on days when i could barely pry myself off of my kitchen floor from exhaustion and/or depression, my family would pick me up... rather, pull me up... with their words of support, frequent visits and time spent just sitting with me. and on the rare occasion when they weren't there for me, i often found myself lost, completely engrossed, in some latest cookbook or foodie blog, making comforting meals for myself as i nourished my body back to health... it's funny how when you start caring for your body, your heart and soul often follow.
during these autumn months, my mother came to live with me. i cried often. i slept rarely. and i drank a lot. but my mother took it on as her personal mission to make sure that i had food, lots of homemade delicious food, when i didn't have the energy to cook anything for myself and a bottle of red wine seemed like a perfectly suitable dinner.
on one particularly cold and blustery november night, my mother made a meal for me that i have never forgotten. if she's reading this, she's probably wondering what on earth she made that inspired this long of a blog post already. on this night, i took the metro bus home from work per my usual style, and walked the cold, six blocks to my beautiful apartment amongst crispy leaves and a chilly wind. when i opened the door, the smell of cumin, pumpkin, cinnamon and simmering tomatoes filled my nostrils and i almost wept with joy at the smell of it. she had set the table with some beautiful dishes, opened a bottle of red wine, and i was able to sit and enjoy what has gone down in my own personal history as my all-time favorite meal to make when the temperatures drop and the leaves start to turn...
pumpkin black bean soup, which she served with warmed cinnamon scones dolloped with butter. the combination was nothing i would've ever thought of on my own. and it was absolute heaven.
i have since tried to recreate the pumpkin soup recipe, as i'm not sure where she got hers from. when i've asked her for the recipe, she responds with "oh god! that hideous soup?! i don't even remember and i don't want to talk about it..." or something along those lines. can you tell that the women in my family have a hard time taking a compliment?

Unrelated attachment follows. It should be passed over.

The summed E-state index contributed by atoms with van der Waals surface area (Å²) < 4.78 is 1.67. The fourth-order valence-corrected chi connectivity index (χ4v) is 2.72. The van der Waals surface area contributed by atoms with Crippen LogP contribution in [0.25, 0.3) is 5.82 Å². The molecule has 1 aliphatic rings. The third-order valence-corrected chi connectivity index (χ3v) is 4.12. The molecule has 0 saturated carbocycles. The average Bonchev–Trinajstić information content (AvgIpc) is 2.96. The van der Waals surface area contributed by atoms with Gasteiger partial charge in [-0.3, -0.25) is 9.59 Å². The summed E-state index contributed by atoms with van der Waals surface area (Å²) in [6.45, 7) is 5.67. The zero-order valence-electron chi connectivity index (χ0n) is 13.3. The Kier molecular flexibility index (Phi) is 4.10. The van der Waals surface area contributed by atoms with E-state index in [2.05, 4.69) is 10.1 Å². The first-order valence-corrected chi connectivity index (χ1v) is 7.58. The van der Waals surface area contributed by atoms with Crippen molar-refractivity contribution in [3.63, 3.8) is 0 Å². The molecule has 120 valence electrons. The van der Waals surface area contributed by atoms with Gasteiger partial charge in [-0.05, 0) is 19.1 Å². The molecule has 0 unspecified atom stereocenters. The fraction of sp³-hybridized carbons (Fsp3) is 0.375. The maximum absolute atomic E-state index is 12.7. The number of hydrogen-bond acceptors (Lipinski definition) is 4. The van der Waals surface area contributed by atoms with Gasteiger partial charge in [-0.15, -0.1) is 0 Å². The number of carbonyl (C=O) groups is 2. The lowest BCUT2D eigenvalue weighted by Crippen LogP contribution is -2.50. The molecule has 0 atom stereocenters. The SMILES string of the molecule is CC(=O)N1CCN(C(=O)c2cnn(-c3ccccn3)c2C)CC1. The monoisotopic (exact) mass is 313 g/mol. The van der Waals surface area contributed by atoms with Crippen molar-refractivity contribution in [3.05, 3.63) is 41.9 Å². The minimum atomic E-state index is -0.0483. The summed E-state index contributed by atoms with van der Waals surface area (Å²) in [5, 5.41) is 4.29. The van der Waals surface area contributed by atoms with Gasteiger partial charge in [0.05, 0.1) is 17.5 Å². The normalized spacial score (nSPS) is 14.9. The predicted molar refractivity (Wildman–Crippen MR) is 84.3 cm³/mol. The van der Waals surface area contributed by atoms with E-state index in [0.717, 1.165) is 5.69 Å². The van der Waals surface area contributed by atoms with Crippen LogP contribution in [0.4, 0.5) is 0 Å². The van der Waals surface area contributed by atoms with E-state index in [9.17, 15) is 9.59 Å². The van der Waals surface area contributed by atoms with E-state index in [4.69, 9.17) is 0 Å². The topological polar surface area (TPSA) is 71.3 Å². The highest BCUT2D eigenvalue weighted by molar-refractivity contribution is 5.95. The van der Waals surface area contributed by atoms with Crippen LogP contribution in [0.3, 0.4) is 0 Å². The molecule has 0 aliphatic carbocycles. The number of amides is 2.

i have also attempted to make different variations of cinnamon biscuits, scones and breads to try to recapture that fabulous combo. i've come pretty close in my attempts, but nothing is as comforting, nor as memorable, as that meal she made for me in november, 2007. and so, i still find that even in my 30's and even though i am a mama now, i still need my own mama. quite often.
recipe: pumpkin black bean soup
adapted very slightly from here and here
you will need:
medium onion, chopped
flaky salt and black pepper
1 Tablespoon of cumin
a few dashes of cayenne pepper
1 teaspoon oregano
2 cans of pureed pumpkin (not pumpkin pie mix)
4 cups of broth (vegetable or chicken will work)1 can of black beans, drained and rinsed
2 cans of diced tomatoes, in their juices
apple cider vinegar or red wine vinegar to taste
for finishing: heavy whipping cream, plain greek yogurt (or sour cream)
first up. find your big stock pot or soup pot. set her (the pot) over a medium flame and add 2 T olive oil. once the oil is shimmering, throw your onions in there and season with the salt (start with 1 teaspoon, you can adjust later), pepper, cumin, cayenne and oregano. saute for about 5 minutes, or until the onions are translucent.
add the pumpkin and broth and using a whisk, blend up the pumpkin so that there aren't any large chunks. add the beans and tomatoes and bring the soup to a boil. reduce the heat to medium-low and simmer for 10 minutes. taste and adjust the seasonings to your liking. if you want to add the vinegar for a little bite and flavor, go for it. i tend to add a little vinegar to all of my soups just to up the tang of it. once you've re-seasoned, you'll want to let the pot simmer for a few more minutes to marry the flavors.
now. we're going to add the heavy cream, so you want to make sure that from this point on, you don't boil the soup or simmer too robustly. milk-based soups go from dreamy creamy to nightmarishly curdled in a matter of seconds. so take it easy on the heat and swirl in about 1/2 cup of heavy cream.
serve with a dollop of sour cream or plain greek yogurt and some sort of cinnamon bread or scone. i know it sounds like a strange combo, but i promise you that you will love it.